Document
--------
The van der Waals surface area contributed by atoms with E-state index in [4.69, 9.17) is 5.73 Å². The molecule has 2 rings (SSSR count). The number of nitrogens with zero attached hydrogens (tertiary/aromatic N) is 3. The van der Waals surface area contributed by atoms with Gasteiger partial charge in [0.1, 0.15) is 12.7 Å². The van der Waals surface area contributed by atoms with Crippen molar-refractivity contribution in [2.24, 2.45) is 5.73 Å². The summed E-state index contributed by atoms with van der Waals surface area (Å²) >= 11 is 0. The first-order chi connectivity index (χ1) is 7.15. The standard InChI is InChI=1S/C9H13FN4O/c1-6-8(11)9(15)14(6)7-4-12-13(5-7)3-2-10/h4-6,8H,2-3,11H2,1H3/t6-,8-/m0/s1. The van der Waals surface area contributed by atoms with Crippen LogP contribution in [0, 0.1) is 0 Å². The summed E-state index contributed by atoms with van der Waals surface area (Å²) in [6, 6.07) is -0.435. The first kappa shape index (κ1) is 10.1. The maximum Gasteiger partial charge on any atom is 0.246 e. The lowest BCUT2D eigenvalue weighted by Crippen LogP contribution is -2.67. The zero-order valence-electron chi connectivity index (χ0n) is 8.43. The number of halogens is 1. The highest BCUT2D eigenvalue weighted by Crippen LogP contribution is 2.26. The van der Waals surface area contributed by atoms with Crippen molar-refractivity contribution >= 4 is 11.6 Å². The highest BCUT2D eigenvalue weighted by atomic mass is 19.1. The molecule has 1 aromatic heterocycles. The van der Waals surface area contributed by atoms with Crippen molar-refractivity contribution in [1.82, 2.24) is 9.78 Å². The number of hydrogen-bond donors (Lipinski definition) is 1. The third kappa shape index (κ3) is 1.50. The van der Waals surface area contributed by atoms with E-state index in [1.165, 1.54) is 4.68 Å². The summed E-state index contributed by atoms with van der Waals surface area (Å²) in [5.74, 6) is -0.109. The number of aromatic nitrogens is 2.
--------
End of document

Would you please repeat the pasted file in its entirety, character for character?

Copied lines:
The van der Waals surface area contributed by atoms with E-state index in [4.69, 9.17) is 5.73 Å². The molecule has 2 rings (SSSR count). The number of nitrogens with zero attached hydrogens (tertiary/aromatic N) is 3. The van der Waals surface area contributed by atoms with Gasteiger partial charge in [0.1, 0.15) is 12.7 Å². The van der Waals surface area contributed by atoms with Crippen molar-refractivity contribution in [2.24, 2.45) is 5.73 Å². The summed E-state index contributed by atoms with van der Waals surface area (Å²) >= 11 is 0. The first-order chi connectivity index (χ1) is 7.15. The standard InChI is InChI=1S/C9H13FN4O/c1-6-8(11)9(15)14(6)7-4-12-13(5-7)3-2-10/h4-6,8H,2-3,11H2,1H3/t6-,8-/m0/s1. The van der Waals surface area contributed by atoms with Crippen LogP contribution in [0, 0.1) is 0 Å². The summed E-state index contributed by atoms with van der Waals surface area (Å²) in [6, 6.07) is -0.435. The first kappa shape index (κ1) is 10.1. The maximum Gasteiger partial charge on any atom is 0.246 e. The lowest BCUT2D eigenvalue weighted by Crippen LogP contribution is -2.67. The zero-order valence-electron chi connectivity index (χ0n) is 8.43. The number of halogens is 1. The highest BCUT2D eigenvalue weighted by Crippen LogP contribution is 2.26. The van der Waals surface area contributed by atoms with Crippen molar-refractivity contribution >= 4 is 11.6 Å². The highest BCUT2D eigenvalue weighted by atomic mass is 19.1. The molecule has 1 aromatic heterocycles. The van der Waals surface area contributed by atoms with Crippen molar-refractivity contribution in [1.82, 2.24) is 9.78 Å². The number of hydrogen-bond donors (Lipinski definition) is 1. The third kappa shape index (κ3) is 1.50. The van der Waals surface area contributed by atoms with E-state index in [1.165, 1.54) is 4.68 Å². The summed E-state index contributed by atoms with van der Waals surface area (Å²) in [5.74, 6) is -0.109. The number of aromatic nitrogens is 2.